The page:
It is February and you are anchored in a little bay in remote Arnhem Land.
For some reason you have been unable to communicate with the outside world for a few days. However, you have been watching the barometer as a guide to any upcoming bad weather. You last read and recorded the barometer in your log at 1500 local time and it was 1004 hectopascals (hPa – old millibars). You have had a big day and it is 2100 and you are just about to go to bed. You check the barometer again and it has only fallen 1hPa so you decide to turn in.
This could be one of the biggest mistakes of your life, you could be very much in danger!
During the six hour period in question the air pressure in that part of the world should have risen around 5hPa. If you combine this expected rise of 5hPa to the 1hPa real fall in the barometer there is a resulting fall of 6hPa over a period of six hours: 1hPa an hour.
In temperate latitudes this could be the beginnings of a ‘bomb low’ developing; with a developing bomb low you would expect a 24hPa fall over 24 hours. In the tropics in February a fall of that kind could be a tropical low or cyclone, either developing or moving towards your location. Either way going to bed is probably not the best course of action.
What has been missed here is the effect of the atmospheric tide. Just like a regular ocean tide, the atmosphere has two high peaks and two low peaks a day.
A high and low ocean tide is measurable by the depth of the water; an atmospheric tide is measured by a rising and falling barometer. Normal ocean tides have an average of around 12 hours to 13 hours difference between a given high tide and the corresponding one for the next day: advancing the tides through the clock. This is, of course, in a two tides per day system.
Atmospheric tides happen at more or less the same time each day, with two highs and two lows per day. The high air pressure tides occur at around 10am and 10pm and low tides around 4am and 4pm. These are local times and are the same the world over.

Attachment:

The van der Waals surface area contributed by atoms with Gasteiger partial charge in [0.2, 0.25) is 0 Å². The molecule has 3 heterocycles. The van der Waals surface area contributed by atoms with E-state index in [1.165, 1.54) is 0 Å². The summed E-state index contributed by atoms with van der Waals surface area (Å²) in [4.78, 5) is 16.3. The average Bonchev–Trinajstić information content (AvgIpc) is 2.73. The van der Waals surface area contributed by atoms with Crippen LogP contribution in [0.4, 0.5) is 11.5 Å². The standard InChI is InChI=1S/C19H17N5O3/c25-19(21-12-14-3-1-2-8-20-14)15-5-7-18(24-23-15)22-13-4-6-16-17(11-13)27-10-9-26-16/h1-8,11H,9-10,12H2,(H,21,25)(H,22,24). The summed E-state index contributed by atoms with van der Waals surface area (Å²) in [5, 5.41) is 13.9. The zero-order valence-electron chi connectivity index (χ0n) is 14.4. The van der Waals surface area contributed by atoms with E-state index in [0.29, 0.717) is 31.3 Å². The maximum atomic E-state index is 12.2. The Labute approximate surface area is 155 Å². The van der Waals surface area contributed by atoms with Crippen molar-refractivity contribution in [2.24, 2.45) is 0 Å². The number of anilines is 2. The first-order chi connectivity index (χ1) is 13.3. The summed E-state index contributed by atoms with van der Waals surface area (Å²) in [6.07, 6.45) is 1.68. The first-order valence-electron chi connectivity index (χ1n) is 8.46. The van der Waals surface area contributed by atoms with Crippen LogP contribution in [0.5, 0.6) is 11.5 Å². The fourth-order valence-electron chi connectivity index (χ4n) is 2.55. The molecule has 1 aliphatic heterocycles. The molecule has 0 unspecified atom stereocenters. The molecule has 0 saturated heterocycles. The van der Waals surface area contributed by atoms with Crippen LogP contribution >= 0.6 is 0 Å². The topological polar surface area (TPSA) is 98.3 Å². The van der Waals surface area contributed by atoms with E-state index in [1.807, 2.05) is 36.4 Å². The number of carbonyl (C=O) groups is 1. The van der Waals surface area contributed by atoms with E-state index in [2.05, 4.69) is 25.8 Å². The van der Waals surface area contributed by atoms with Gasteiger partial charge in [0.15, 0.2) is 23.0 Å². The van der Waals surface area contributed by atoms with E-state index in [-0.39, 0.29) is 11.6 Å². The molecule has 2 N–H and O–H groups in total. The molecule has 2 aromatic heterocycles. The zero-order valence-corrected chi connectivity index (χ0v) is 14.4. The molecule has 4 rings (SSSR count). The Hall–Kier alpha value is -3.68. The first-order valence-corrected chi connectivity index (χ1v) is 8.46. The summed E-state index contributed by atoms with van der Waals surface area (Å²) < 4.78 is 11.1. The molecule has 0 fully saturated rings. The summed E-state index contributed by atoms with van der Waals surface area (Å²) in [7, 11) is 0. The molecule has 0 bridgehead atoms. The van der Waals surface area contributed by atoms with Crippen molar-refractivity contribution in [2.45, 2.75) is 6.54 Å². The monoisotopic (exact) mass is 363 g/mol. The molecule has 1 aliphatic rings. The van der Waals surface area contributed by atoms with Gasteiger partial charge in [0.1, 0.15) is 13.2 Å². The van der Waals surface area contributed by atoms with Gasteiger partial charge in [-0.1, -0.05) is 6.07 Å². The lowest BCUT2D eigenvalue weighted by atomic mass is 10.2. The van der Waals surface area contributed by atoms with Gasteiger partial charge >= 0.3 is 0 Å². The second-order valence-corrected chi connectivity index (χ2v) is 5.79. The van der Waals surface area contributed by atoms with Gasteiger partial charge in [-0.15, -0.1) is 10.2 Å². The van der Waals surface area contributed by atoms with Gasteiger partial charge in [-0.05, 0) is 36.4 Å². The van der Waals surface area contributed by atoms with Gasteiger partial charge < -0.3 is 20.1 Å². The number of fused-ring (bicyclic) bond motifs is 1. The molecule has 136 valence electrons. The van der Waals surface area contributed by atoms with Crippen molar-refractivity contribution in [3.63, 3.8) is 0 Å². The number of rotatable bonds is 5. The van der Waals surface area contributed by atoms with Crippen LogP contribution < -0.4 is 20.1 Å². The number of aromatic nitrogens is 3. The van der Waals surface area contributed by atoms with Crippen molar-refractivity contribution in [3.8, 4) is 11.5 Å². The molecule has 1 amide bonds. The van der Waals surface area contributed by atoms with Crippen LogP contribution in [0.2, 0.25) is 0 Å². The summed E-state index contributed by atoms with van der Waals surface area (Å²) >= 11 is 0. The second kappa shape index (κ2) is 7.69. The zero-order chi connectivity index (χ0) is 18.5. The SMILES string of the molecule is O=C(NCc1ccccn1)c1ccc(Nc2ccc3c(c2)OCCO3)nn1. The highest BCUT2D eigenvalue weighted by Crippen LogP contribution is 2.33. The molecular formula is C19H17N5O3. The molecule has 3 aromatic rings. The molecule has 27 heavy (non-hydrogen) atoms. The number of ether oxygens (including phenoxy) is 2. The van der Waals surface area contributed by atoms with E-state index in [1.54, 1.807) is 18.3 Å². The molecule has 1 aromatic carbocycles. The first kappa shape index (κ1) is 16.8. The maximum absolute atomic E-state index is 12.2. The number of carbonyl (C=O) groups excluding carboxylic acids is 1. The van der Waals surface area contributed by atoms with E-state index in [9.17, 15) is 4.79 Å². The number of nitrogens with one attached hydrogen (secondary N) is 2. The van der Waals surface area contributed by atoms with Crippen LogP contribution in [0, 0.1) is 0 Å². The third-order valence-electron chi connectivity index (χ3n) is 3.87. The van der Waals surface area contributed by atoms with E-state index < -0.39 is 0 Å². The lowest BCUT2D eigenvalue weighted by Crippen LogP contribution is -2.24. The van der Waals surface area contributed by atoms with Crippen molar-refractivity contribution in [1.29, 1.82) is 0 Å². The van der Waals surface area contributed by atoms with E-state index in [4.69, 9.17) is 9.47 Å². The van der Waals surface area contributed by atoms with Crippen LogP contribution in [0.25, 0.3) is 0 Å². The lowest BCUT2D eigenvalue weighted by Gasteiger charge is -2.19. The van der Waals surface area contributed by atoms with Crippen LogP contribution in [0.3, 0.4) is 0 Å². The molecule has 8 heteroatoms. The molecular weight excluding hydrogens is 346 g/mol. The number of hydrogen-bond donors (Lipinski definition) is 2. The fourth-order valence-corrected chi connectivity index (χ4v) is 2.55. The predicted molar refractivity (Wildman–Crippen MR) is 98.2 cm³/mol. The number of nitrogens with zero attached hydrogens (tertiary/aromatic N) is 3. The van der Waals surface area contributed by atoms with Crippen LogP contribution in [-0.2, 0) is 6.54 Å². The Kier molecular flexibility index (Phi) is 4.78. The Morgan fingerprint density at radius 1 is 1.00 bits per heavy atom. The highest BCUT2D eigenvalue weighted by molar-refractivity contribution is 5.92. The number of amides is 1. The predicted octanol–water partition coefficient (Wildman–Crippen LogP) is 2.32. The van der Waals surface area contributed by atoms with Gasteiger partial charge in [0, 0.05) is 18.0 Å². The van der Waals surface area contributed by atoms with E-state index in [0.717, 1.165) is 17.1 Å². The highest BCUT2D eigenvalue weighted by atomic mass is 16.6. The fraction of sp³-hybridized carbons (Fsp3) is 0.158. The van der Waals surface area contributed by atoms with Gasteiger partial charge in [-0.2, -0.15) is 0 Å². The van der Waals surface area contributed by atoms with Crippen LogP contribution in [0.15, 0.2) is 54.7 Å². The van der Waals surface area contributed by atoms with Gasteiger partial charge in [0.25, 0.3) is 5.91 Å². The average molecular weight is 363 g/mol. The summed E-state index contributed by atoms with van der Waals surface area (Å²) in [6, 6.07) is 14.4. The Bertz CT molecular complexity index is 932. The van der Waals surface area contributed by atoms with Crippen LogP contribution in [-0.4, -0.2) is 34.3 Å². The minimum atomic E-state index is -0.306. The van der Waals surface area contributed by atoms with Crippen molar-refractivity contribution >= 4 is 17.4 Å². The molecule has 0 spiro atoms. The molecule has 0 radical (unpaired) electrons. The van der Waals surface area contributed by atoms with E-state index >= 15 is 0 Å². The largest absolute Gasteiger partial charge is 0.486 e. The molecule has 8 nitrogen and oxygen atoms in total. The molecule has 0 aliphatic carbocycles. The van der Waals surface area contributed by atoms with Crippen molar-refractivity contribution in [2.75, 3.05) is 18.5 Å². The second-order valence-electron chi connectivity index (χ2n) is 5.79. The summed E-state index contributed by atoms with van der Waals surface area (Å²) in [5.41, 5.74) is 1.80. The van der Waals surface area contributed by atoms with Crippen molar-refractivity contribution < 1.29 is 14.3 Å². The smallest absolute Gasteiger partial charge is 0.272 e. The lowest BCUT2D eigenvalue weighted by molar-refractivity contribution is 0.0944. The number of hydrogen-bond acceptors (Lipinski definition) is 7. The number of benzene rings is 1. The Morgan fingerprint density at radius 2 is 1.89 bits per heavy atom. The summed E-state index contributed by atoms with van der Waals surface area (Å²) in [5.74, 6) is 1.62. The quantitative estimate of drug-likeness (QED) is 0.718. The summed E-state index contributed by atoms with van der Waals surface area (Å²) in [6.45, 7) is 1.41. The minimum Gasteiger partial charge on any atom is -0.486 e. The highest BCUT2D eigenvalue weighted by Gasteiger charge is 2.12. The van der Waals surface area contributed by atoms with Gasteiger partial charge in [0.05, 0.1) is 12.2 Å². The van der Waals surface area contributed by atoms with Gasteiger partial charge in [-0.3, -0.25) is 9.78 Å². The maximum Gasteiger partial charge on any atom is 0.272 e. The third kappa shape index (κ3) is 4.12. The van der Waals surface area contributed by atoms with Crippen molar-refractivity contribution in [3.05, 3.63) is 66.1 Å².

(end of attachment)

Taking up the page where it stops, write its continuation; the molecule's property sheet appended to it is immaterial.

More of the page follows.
The sun, directly above an area around noon and into the early afternoon, heats up the atmosphere, which expands as a column. The expansion of this column of air sets a pressure wave (low atmospheric tide) in motion that moves around the globe. This is fairly straight forward: the solar heating causes the atmosphere to expand and reduces the pressure, producing an atmospheric low tide.
It then gets a bit tricky with the other high and low tides.
Ideally there should be a corresponding high tide on the other side of the globe, the dark side of the Earth, from where the afternoon heating is occurring; i.e. twelve hours away. But it is actually another low tide!
I have not been able to find an explanation that a mere mortal like myself can understand and then explain. It has to do with pressure waves, heating of the upper reaches of the atmosphere and expansion of water vapour in a column.
In this case, just believe and know there are two highs and two lows of atmospheric tide approximately six hours apart.
Semi-diurnal pressure variation changes slightly through the year, generally stronger during the cooler months.
Remember that your barometer in most small craft is more or less at sea level, so it reads mean sea level pressure. However, on larger ships, or on land, where the barometer is elevated your barometer will read lower. If you took the barometer from the yacht up to the harbour master’s house, the pressure reading on the barometer would fall 33hPa.
A favourite trick in my hometown of Hobart is to take an empty PET bottle to the top of Kunanyi (previously known as Mount Wellington). Between sea level and the top of Kunanyi is a pressure difference of around 120hPa.
If you open the bottle and then seal the cap tightly down in Hobart the air pressure inside the bottle and in the surrounding atmosphere are the same. As you drive up the mountain the air pressure in the bottle remains the same as it was back down in Hobart, but the outside air pressure falls as you ascend. The bottle expands and bloats out, may even split. When at the top of the mountain, open the cap and equalise the pressure, the bottle is now the same air pressure of the top of the mountain. As you drive down the mountain the air pressure outside the bottle increases and the bottle gradually
gets crushed by the rising pressure.
The highest air pressures recorded on the Earth’s surface are around 1085hPa. Pressures such as these are only found in the high pressure that forms over a large area of north east Eurasia (Russia, Siberia, China, Mongolia) during its winter.
The air in the Mongolian/Siberian high pressure system is very cold and very dry. In fact, Oymyakon in Siberia is one of the coldest inhabited places on Earth. In the winter, the average minimum temperature is between -40°C and -60°C with a record low recorded of -67°C. Summer time maximums are an average low 20°C but can reach 35°C.
This temperature range of over 100 degrees Celsius is pretty unique. This high-pressure system helps to ‘push’ the monsoon onto northern Australia.
The lowest pressure recorded was in a cyclone in Guam with a pressure reading of 870hPa. Pressures inside some tornados may be lower but they are very hard to measure for obvious reasons. ≈